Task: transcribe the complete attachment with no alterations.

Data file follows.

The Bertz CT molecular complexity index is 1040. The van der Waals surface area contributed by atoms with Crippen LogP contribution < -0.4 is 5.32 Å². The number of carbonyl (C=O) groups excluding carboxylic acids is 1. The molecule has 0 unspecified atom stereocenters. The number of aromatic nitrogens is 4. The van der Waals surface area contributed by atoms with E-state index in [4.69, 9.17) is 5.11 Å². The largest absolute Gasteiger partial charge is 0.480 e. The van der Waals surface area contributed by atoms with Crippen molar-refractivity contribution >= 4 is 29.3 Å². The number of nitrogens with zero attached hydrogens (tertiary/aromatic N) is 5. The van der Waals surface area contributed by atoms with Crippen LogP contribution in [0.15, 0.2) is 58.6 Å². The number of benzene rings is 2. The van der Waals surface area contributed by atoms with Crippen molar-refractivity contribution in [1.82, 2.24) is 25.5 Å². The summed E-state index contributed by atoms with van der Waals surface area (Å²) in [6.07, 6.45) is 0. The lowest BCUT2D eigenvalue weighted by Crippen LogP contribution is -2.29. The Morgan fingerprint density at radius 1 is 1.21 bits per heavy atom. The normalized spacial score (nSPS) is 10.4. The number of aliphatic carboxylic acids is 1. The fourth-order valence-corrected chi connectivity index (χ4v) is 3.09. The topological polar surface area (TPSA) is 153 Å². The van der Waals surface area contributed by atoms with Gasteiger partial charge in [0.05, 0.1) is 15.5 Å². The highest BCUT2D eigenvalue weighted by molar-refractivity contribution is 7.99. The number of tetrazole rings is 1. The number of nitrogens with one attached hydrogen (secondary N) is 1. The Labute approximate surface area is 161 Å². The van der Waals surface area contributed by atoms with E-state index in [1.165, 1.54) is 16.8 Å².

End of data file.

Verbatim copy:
The Bertz CT molecular complexity index is 1040. The van der Waals surface area contributed by atoms with Crippen LogP contribution < -0.4 is 5.32 Å². The number of carbonyl (C=O) groups excluding carboxylic acids is 1. The molecule has 0 unspecified atom stereocenters. The number of aromatic nitrogens is 4. The van der Waals surface area contributed by atoms with E-state index in [4.69, 9.17) is 5.11 Å². The largest absolute Gasteiger partial charge is 0.480 e. The van der Waals surface area contributed by atoms with Crippen molar-refractivity contribution >= 4 is 29.3 Å². The number of nitrogens with zero attached hydrogens (tertiary/aromatic N) is 5. The van der Waals surface area contributed by atoms with Crippen LogP contribution in [0.15, 0.2) is 58.6 Å². The number of benzene rings is 2. The van der Waals surface area contributed by atoms with Crippen molar-refractivity contribution in [1.82, 2.24) is 25.5 Å². The summed E-state index contributed by atoms with van der Waals surface area (Å²) in [6.07, 6.45) is 0. The lowest BCUT2D eigenvalue weighted by Crippen LogP contribution is -2.29. The Morgan fingerprint density at radius 1 is 1.21 bits per heavy atom. The normalized spacial score (nSPS) is 10.4. The number of aliphatic carboxylic acids is 1. The fourth-order valence-corrected chi connectivity index (χ4v) is 3.09. The topological polar surface area (TPSA) is 153 Å². The van der Waals surface area contributed by atoms with Gasteiger partial charge in [0.05, 0.1) is 15.5 Å². The highest BCUT2D eigenvalue weighted by molar-refractivity contribution is 7.99. The number of tetrazole rings is 1. The number of nitrogens with one attached hydrogen (secondary N) is 1. The Labute approximate surface area is 161 Å². The van der Waals surface area contributed by atoms with E-state index in [1.165, 1.54) is 16.8 Å².